collaboration · DIY

The Pros and Cons of Collaboration*

I was at another Canadian Writing Research Collaboratory event this week. The Canadian Women’s Writing Conference on Space/Place/Play was held at Ryerson University. Over the course of three and a half days the conference participants sat together in a room so filled with windows that felt a little as though we were perching above the city. We sat in this room for almost eight hours a day listening to papers and meeting each other over coffee. Many of us marvelled about the sheer number of papers that were collaborative projects or collaborative presentations. Seriously, so many of us were presenting with or on behalf of larger groups of people with whom we work. For those of you who don’t work in the humanities let me say that collaborative research isn’t the norm…yet.

Much of my work involves collaboration either directly or indirectly. Indeed when I was a graduate student I was so eager to collaborate that I sought out three partners in crime and together we hosted a conference panel thinking through the positives and negatives of collaboration called “Twice the Work for Half the Credit?” I’ve written collaboratively on several projects already, and I have two more in the works, so it is safe to say I really believe in the benefits of collaborative work in the humanities. 
But, as so many of the presentations this week attested collaboration is often uneven, and almost always hard work. So here are a few gems of wisdom gleaned from some of the mutual listening and discussion this weekend.
1. Think: Does the project warrant collaboration?
Not all projects actually benefit from having many people working on them. It is worth thinking through whether or not your project actually needs/would benefit from collaboration. File this suggestion under ‘avoid jumping on band wagons if you don’t want to play in the band.’ 

2. Say no
Not all of us are good/want to/should collaborate. Nor should we! Point one not withstanding, part of being a good collaborator is knowing your own limits. If collaborating is beyond your limits then don’t do it!
3. Say yes and figure out the details later
Collaboration is hard work, sure, but if you don’t try it you’ll never know how it may benefit your work and your thinking in ways you may not even be able to imagine.
4. Figure out the details
Once you’ve decided to collaborate it is incredibly important to set some ground rules for your group. Though I rather fancy the image of a wildly artistic melange of creative minds working side-by-each on radical, organic projects that just, I don’t know,  flow together the fact of the matter is that clear guidelines and expectations set the tone and help create a positive environment. It is worth remembering that the guidelines you begin with will likely need to change over time.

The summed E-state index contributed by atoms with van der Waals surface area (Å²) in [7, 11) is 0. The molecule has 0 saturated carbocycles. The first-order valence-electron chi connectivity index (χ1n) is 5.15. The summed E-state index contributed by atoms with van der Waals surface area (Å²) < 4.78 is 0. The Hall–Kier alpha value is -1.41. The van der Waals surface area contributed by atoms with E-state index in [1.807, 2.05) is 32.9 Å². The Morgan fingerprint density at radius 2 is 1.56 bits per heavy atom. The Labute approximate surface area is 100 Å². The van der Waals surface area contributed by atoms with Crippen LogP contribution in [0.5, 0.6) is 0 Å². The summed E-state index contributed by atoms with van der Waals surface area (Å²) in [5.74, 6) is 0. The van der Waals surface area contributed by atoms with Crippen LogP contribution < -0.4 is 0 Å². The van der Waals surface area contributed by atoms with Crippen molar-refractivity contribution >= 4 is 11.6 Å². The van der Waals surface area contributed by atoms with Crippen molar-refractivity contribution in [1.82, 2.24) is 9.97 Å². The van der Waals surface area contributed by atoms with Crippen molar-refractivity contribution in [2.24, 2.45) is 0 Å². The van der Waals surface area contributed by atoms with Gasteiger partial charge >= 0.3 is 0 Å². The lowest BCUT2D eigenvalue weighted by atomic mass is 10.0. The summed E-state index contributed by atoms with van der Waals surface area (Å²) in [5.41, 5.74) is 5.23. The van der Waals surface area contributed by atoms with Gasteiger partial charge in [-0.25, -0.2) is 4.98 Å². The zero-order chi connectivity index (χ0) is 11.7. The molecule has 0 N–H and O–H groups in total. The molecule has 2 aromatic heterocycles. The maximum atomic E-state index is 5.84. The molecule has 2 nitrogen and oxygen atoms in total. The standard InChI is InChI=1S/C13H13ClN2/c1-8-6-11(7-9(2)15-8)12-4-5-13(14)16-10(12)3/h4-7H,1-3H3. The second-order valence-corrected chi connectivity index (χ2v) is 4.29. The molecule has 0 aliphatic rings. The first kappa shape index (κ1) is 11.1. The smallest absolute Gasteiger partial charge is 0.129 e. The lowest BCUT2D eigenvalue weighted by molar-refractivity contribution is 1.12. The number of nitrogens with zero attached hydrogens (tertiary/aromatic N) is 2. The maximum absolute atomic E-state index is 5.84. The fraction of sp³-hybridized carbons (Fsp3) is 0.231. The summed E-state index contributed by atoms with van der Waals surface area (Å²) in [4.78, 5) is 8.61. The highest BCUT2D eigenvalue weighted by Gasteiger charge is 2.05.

What other advice do you have?
*The Pros and Cons of Collaboration is a fabulous album by Carolyn Mark. Check it out here, it could be your collaborative soundtrack.

3 thoughts on “The Pros and Cons of Collaboration*

  1. Hi Erin, great topic and one that is very timely for academic work.

    At the risk of touting my own horn too loudly, I have been researching this very topic for a couple of years (with generous support from SSHRC).

    If anyone is interested, some of my publications include:

    o ““More minds are brought to bear on a problem”: Methods of Interaction and Collaboration within Digital Humanities Research Teams”. Primary author, with Cunningham, R., Duff, W. and Warwick, C. Digital Studies/Le champ numérique. 2.2. 2011.

    o “The Balance between On-line and In-person Interactions: Methods for the Development of Digital Humanities Collaboration”. Digital Studies/Le champ numérique. 2.1, 2011.

    o “The Potential of Grant Applications as Team Building Exercises”. Journal of Research Administration, 61.2, 2010.

    o “’It’s a team if you use ‘reply all’: An Exploration of Research Teams in Digital Humanities Environments”. Literary & Linguistic Computing, 24.2, 2009.

    In terms of sample agreements, this might be helpful:

    o “From Writing the Grant to Working the Grant: An Exploration of Processes and Procedures in Transition”. Primary author, with the INKE Research Group. Proceedings of INKE 2009. 2009. with the governance documents at




  2. I'm so glad that you posted on this, Erin. I think in my enthusiasm for collaboration I sometimes forget to differentiate between methodological benefit and personal preference. What it comes down to is that I just really like collaborating. I find it inspiring and energizing to work in close conjunction with other people with their own distinct passions and investments. But that should also entail recognizing that what some people are passionate about and invested in might involve working on their own, or only working with others in very select contexts. So maybe:

    5. Respect the right to solitude?


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